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12/2/21 

Pilot/Controller Glossary 

VASI

 

(See VISUAL APPROACH SLOPE INDICATOR.) 

VCOA

 

(See VISUAL CLIMB OVER AIRPORT.) 

VDP

 

(See VISUAL DESCENT POINT.) 

VECTOR

 A heading issued to an aircraft to provide 

navigational guidance by radar. 

(See ICAO term RADAR VECTORING.) 

VERIFY

 Request confirmation of information; 

e.g., “verify assigned altitude.” 

VERIFY SPECIFIC DIRECTION OF TAKEOFF 
(OR TURNS AFTER TAKEOFF)

 Used by ATC to 

ascertain an aircraft’s direction of takeoff and/or 
direction of turn after takeoff. It is normally used for 
IFR departures from an airport not having a control 
tower. When direct communication with the pilot is 
not possible, the request and information may be 
relayed through an FSS, dispatcher, or by other 
means. 

(See IFR TAKEOFF MINIMUMS AND 

DEPARTURE PROCEDURES.) 

VERTICAL NAVIGATION (VNAV)– A function of 
area navigation (RNAV) equipment which calculates, 
displays, and provides vertical guidance to a profile 
or path. 

VERTICAL SEPARATION

 Separation between 

aircraft expressed in units of vertical distance. 

(See SEPARATION.) 

VERTICAL TAKEOFF AND LANDING AIR­
CRAFT (VTOL)

 Aircraft capable of vertical climbs 

and/or descents and of using very short runways or 
small areas for takeoff and landings. These aircraft 
include, but are not limited to, helicopters. 

(See SHORT TAKEOFF AND LANDING 

AIRCRAFT.) 

VERY HIGH FREQUENCY (VHF)

 The frequency 

band between 30 and 300 MHz. Portions of this band, 
108 to 118 MHz, are used for certain NAVAIDs; 118 
to 136 MHz are used for civil air/ground voice 
communications. Other frequencies in this band are 
used for purposes not related to air traffic control. 

VERY HIGH FREQUENCY OMNIDIRECTION­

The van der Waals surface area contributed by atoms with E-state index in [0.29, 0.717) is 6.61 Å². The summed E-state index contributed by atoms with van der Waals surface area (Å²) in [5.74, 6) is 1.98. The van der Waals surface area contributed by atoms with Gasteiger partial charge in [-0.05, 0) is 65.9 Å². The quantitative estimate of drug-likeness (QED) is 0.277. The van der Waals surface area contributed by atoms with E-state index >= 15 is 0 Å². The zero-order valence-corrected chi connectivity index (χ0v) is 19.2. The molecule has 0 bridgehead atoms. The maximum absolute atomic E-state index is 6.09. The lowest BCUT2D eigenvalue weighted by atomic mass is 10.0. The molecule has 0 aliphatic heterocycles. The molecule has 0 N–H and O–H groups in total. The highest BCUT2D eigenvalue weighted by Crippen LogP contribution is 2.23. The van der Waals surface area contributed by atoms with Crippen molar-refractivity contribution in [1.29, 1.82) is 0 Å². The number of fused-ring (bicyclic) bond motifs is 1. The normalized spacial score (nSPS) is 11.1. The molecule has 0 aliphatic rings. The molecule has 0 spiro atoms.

AL RANGE STATION

 

(See VOR.) 

VERY LOW FREQUENCY (VLF)

 The frequency 

band between 3 and 30 kHz. 

VFR

 

(See VISUAL FLIGHT RULES.) 

VFR AIRCRAFT

 An aircraft conducting flight in 

accordance with visual flight rules. 

(See VISUAL FLIGHT RULES.) 

VFR CONDITIONS

 Weather conditions equal to 

or better than the minimum for flight under visual 
flight rules. The term may be used as an ATC 
clearance/instruction only when: 

a. 

An IFR aircraft requests a climb/descent in 

VFR conditions. 

b. 

The clearance will result in noise abatement 

benefits where part of the IFR departure route does 
not conform to an FAA approved noise abatement 
route or altitude. 

c. 

A pilot has requested a practice instrument 

approach and is not on an IFR flight plan. 

Note: All pilots receiving this authorization must 

comply with the VFR visibility and distance from 
cloud criteria in 14 CFR Part 91. Use of the term 
does not relieve controllers of their responsibility to 
separate aircraft in Class B and Class C airspace 
or TRSAs as required by FAA Order JO 7110.65. 
When used as an ATC clearance/instruction, the 
term may be abbreviated “VFR;” e.g., “MAINTAIN 
VFR,” “CLIMB/DESCEND VFR,” etc. 

VFR FLIGHT

 

(See VFR AIRCRAFT.) 

VFR MILITARY TRAINING ROUTES (VR)

 

Routes used by the Department of Defense and 
associated Reserve and Air Guard units for the 
purpose of conducting low­altitude navigation and 
tactical training under VFR below 10,000 feet MSL 
at airspeeds in excess of 250 knots IAS. 

VFR NOT RECOMMENDED

 An advisory 

provided by a flight service station to a pilot during 
a preflight or inflight weather briefing that flight 
under visual flight rules is not recommended. To be 
given when the current and/or forecast weather 

PCG V